With Sen. Bill Frist's (R-TN) personal investments under investigation by the SEC, the New Yorker reviews "the first-ever systematic study of politicians as investors." The study analyzed "six thousand stock transactions made by senators between 1993 and 1998" and found that, "over that time, senators beat the market, on average, by twelve per cent annually. Since a mutual-fund manager who beats the market by two or three per cent a year is considered a genius, the politicians’ ability to foresee the future seems practically divine.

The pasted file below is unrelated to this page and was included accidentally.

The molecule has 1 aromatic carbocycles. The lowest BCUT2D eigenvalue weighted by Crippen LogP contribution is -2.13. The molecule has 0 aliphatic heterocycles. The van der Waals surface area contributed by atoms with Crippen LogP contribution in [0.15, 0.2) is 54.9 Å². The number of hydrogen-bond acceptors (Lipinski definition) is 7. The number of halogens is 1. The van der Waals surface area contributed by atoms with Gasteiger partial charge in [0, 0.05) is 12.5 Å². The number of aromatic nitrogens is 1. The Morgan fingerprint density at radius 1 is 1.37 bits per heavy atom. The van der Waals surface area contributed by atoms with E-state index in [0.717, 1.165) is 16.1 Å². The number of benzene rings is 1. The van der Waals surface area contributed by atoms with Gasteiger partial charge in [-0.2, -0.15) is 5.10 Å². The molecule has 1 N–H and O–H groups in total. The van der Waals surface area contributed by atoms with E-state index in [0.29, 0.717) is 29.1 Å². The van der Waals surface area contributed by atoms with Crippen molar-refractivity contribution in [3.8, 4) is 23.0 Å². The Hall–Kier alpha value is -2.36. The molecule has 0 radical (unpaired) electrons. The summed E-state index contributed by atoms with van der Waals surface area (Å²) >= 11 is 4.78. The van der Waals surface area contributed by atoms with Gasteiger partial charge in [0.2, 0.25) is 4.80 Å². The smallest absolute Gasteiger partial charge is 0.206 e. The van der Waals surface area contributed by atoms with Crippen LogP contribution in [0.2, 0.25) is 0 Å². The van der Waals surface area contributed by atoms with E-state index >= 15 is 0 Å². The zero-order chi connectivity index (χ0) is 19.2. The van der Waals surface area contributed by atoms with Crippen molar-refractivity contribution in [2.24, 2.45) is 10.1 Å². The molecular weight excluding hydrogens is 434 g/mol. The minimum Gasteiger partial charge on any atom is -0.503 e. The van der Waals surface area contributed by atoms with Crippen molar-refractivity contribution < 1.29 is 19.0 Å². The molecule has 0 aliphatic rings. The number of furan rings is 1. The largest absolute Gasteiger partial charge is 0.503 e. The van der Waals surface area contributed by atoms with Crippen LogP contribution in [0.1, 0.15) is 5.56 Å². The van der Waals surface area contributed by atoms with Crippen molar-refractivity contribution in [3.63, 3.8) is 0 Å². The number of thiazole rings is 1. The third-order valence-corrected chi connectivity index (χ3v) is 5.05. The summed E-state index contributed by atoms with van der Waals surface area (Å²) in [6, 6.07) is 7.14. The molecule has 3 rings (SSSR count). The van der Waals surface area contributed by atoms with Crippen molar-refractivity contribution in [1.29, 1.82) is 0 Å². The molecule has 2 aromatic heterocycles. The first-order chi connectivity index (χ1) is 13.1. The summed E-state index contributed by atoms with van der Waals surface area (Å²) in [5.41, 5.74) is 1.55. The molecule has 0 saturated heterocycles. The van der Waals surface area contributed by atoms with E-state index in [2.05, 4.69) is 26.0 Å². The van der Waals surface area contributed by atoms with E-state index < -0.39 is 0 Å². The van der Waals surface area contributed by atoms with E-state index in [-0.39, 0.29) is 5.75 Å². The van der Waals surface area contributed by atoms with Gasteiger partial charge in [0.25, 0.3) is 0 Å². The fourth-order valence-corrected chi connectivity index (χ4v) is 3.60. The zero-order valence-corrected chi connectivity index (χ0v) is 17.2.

Also interesting, the blind trust with 20/20 vision:
Meanwhile, while it's unclear Frist has a legal problem, a Washington Post piece indicates he has a real political problem since the trust he claimed was blind really wasn't.
It's interesting what happens when you pull a string. Frist's stock sale may or may not have been illegal, but it points a spotlight on activities of Senators as a whole and the issue of blind trusts (and the influence of one's stock holdings on their legislative agenda). It's at the very least an ethical issue on par with Cheney's continued profiting from Halliburton and the unethical influence it's had on Halliburton's